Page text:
To lie, cheat, and steal may be optimally adaptive, provided one maintains a reputation for never lying, cheating, or stealing.
You never find people endeavoring to convince you that you may live very happily upon a plentiful fortune.
To want your name known is innocuous, even healthy. To want your face known is when sickness sets in.
To tell the world how little success matters is one of the most delightful perquisites of success.
When one relative embezzles from another, it’s always the brother-in-law — just close enough for nepotism, just distant enough that he can’t be entirely trusted.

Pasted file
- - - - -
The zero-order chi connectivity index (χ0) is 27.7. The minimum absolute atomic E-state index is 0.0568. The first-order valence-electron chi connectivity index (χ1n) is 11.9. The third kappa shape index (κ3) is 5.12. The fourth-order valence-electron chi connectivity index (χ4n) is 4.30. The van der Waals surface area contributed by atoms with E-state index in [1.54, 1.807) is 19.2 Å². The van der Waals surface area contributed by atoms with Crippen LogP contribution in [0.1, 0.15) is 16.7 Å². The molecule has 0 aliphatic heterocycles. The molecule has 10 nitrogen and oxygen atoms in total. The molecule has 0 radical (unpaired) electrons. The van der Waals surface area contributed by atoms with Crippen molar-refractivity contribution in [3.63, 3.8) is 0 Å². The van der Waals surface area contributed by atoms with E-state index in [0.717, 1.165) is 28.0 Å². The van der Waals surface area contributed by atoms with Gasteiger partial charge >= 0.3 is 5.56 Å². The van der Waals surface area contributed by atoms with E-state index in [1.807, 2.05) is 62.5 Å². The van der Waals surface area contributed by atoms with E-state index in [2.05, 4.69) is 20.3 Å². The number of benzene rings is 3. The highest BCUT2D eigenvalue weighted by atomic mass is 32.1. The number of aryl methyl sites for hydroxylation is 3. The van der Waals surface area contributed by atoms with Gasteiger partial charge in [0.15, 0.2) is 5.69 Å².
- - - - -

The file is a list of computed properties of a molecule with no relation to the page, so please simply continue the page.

To engage in morally dubious activities on a small scale, you have to pay off the local politicians and police. On a large scale it becomes necessary to endow chairs at Harvard.
A noxious sales practice, which even street beggars have learned, is to precede the solicitation with a pleasantry, such as any well-meaning stranger might offer. Eventually one begins to dread all such pleasantries, as preludes to solicitation.
It is so much bother to steal money properly that one might as well earn it.
Just about every motive for human action sounds better than making money, and turns out worse.
A salesman, unlike a psychology professor, must understand psychology.
We are all usufructs now.